How to Answer the "Are You Willing to Relocate?" Question

Posted: 07.13.2021
While it may not come up as often as “Why do you want to work for us?”, the “Are you willing to relocate?” question does pop up from time to time.

If you are a job seeker who hasn’t been asked this question in an interview yet, you may be thinking the answer is pretty straight forward – either you’re willing to or you’re not willing to relocate.

However, the reality of this question is that it’s not and below we discuss why.

If Your Answer is “Yes”
For job seekers who are looking for a new job, it’s not uncommon for them to also be interested in a different lifestyle, which comes with relocation. Furthermore, if the employer does ask you this question, it’s almost certain that the company may ask you to relocate at some point in the future.
Quick note: The question may be used as a method to differentiate eligible candidates. Therefore, if you really want the job, but don’t really care about relocating, it does you no good to answer “yes” just because you’re going with the flow of the interview.
So if you are inclining towards “yes”, the two most common scenarios are:

1. Truly Interested in Relocating
If you’re interested in moving, be enthusiastic about it (employers appreciate this type of answer). Also, do your research on the company and try asking about the new location and the relocation process.
Most employers will offer a compensation package to relocation employees in order to help with expenses and make the process easier for everyone involved. However, the size of this package and the perks it includes are different from one employee to another. So, it’s best to know your own needs in terms of relocation.
For instance, do you need temporary housing, access to education facilities, help with finding a place to live, assistance for your spouse, a cash allowance, assistance with the moving process, and so on. Also, mention you are open to negotiations.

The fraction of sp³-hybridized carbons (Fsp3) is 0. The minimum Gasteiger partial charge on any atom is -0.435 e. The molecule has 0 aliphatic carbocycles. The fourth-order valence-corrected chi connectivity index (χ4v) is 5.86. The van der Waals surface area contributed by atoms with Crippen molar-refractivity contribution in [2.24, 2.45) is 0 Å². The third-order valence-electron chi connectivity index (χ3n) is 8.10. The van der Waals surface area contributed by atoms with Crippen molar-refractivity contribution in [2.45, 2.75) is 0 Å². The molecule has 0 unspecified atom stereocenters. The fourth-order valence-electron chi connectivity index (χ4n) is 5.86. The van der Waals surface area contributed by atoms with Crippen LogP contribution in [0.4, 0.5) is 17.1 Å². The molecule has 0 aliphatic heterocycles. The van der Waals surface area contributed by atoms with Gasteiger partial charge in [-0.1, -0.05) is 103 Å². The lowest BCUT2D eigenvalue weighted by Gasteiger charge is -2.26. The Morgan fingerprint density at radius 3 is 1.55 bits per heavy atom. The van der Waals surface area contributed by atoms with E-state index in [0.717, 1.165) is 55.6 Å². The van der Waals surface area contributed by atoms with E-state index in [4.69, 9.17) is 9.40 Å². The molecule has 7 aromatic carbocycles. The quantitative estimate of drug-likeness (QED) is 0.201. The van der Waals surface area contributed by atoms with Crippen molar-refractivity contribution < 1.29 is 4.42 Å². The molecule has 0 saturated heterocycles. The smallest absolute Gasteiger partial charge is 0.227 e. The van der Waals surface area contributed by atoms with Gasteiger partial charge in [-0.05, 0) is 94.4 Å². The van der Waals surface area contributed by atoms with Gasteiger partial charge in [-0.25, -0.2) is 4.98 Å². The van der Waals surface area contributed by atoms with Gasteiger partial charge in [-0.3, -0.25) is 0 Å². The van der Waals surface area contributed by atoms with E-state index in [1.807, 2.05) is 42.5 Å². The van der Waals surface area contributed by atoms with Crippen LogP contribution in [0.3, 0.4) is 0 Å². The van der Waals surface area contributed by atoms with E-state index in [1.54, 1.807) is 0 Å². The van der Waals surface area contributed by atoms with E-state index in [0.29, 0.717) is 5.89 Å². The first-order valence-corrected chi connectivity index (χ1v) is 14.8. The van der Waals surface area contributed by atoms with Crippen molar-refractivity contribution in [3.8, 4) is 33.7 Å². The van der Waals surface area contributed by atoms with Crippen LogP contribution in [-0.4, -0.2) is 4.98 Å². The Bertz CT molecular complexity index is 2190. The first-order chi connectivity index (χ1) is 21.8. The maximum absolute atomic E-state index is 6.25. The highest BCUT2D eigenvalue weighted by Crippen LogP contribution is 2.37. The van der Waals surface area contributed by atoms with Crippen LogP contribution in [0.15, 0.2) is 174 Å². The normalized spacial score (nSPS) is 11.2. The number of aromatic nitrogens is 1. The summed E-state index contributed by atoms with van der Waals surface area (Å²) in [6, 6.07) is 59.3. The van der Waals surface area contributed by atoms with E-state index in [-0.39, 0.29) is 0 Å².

Quick note: There are situations where the relocation package (regardless of its content) is fixed. Still, if your needs don’t match the employer’s view, you should consider opening negotiations. It may be a failed attempt, but you never know the result unless you try.
2. Just Thinking About Relocation
If you are not 100% certain that you are willing to change cities, countries, or even continents, be honest about it.
A perfectly acceptable answer sounds something like this: I may be willing to relocate if the change suits my lifestyle at that moment in the future. You can also answer with: I am not entirely certain right now, but my current situation allows me to relocate without disrupting my close one’s lives. However, I won’t relocate to a smaller/bigger city.
Overall, it’s important to make your conditions known so the employer can assess your compatibility with their plans for the position they are hiring for.
If Your Answer is “No”
There are situations when you really, really want the job, but you’re definitely not interested in relocating (now or in the future).
In this case, it’s important to figure out the reason behind the question.
There are times when the hiring manager wants to see if you understand their global brand (or if you’ve done your research). By asking if you want to relocate, they test if you are up to date with their overall brand presence and company culture.
Some other times, the question tries to test your commitment to the brand (if you’re in for the long-term) and flexibility. In this case, the relocation possibility is not even mentioned in the job description, so the question may feel a bit out of the blue.
In both cases, try answering with something like this: Right now, I am not interested in relocation, however, should the possibility present itself down the road, I will take it into consideration.

At the end of the day, a job relocation usually brings new networking possibilities, a raise (not mandatory), and it provides good references for any future job you may want to take. Such a career move shows you are a dedicated professional who is flexible and reliable.
Author Bio:
Cristina Par is a content specialist with a passion for writing articles that bridge the gap between brands and their audiences. She believes that high-quality content plus the right link building strategies can turn the tables for businesses small and large.
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